If you’re thinking of adding swaddles and sleep sacks to your baby registry, we recommend starting small. Pick one traditional-style swaddle and one or two 2-in-1 styles, then wait until your little one arrives to figure out which swaddle you (and your baby!) like the best. Same goes for when it’s time to transition to a sleep sack; try one or two first, then build from there.

Here are our top picks for safe sleep solutions in every category.

Tried and True

There’s a reason these muslin swaddles have remained a registry staple for years. They’re light, breathable, come in a huge assortment of great prints and are versatile enough to use beyond just swaddling.

Soft and Stretchy

For a alternative to muslin, Copper Pearl’s soft, stretchy rayon blend swaddle blanket gets our vote. We love the extra-large size and signature patterns.

Hands Up, Baby, Hands Up

This simple, creative swaddle sack solves for the fact that babies’ natural sleep position is often with their arms up. It gives them access to their hands for self soothing but simultaneously helps to manage the startle reflex.

100% Foolproof

We love the unique and foolproof design of this quick and easy swaddle sack. There’s an inner band that keeps baby’s arms snug and secure paired with a zip-up, hip-safe outer sack for warmth and comfort. And the Velcro is extra quiet, too.

Great Transition

When your little one is ready to transition from a swaddle blanket to a sleep sack, simply stop using the Velcro wings of this popular swaddle to let their arms out. We also like the mid-weight cotton material here that works for a variety of sleep environments.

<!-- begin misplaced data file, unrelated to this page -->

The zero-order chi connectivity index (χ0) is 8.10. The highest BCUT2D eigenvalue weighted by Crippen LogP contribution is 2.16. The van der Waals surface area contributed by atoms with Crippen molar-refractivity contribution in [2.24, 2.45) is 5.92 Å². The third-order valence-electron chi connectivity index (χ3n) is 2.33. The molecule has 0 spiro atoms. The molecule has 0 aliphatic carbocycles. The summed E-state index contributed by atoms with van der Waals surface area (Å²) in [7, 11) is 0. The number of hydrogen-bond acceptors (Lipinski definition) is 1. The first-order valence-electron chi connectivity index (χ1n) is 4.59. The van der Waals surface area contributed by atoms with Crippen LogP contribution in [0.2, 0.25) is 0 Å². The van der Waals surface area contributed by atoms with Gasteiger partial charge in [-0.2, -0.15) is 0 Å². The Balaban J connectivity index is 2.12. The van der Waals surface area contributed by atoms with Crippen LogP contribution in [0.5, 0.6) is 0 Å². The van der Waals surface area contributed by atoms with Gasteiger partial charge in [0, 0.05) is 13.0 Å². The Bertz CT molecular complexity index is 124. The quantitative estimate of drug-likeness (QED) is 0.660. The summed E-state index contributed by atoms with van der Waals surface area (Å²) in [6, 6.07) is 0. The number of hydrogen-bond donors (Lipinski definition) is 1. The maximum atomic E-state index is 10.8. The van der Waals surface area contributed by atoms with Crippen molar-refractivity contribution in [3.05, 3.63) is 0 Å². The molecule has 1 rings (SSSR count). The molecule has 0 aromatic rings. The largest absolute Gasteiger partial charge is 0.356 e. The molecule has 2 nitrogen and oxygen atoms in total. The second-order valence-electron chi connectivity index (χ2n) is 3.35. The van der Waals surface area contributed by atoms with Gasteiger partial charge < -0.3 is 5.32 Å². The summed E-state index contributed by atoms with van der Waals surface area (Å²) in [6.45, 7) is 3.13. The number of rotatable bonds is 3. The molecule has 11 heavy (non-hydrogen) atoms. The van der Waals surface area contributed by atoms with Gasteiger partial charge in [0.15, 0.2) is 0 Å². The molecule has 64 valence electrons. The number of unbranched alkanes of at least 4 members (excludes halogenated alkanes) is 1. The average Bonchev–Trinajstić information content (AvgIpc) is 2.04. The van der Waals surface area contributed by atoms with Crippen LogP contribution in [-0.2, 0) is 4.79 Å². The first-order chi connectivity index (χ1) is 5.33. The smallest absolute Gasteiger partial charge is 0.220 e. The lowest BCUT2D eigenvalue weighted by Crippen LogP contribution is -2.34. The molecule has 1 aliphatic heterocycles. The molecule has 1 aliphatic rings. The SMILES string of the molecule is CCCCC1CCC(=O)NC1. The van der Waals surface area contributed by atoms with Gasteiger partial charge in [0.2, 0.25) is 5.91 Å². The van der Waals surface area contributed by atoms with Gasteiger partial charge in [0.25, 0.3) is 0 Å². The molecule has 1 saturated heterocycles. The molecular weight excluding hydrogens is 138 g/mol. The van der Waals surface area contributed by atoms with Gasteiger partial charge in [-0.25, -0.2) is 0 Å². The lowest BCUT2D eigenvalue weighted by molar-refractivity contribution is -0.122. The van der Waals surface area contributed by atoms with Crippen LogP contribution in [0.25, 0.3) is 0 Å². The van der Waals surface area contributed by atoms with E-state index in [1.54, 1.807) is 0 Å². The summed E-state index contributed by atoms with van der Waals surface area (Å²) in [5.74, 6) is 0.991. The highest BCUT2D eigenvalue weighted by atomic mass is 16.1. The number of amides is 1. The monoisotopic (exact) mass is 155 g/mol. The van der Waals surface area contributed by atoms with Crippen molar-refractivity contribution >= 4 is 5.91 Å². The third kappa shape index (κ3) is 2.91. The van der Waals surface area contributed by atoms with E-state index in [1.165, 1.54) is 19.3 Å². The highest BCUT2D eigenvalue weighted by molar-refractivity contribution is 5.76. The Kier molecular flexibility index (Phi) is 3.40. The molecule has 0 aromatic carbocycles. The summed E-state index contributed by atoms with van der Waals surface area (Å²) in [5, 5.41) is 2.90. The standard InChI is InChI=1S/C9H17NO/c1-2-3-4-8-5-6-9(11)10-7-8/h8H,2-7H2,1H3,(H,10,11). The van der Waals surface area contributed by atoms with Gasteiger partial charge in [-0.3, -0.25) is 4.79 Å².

Parent Favorite

This is the wearable blanket of choice once it’s time for your baby to make the transition from swaddle to sleep sack. The simple design, bottom-up zipper (great for nighttime diaper changes) and affordable price point make the Halo a parent favorite.

Eco-Friendly

For an eco-friendly sleep sack option, the Kyte Baby sleep bag is the way to go. It’s made from breathable, ethically sourced bamboo and works in sleep spaces with an ambient temperature between 69 and 73 degrees Fahrenheit.

For a full selection of our favorite swaddles blankets and sleep sacks, check out our Best Swaddles and Best Sleep Sacks guides.

This information is provided for educational and entertainment purposes only. We do not accept any responsibility for any liability, loss or risk, personal or otherwise, incurred as a consequence, directly or indirectly, from any information or advice contained here. Babylist may earn compensation from affiliate links in this content. Learn more about how we write Babylist content.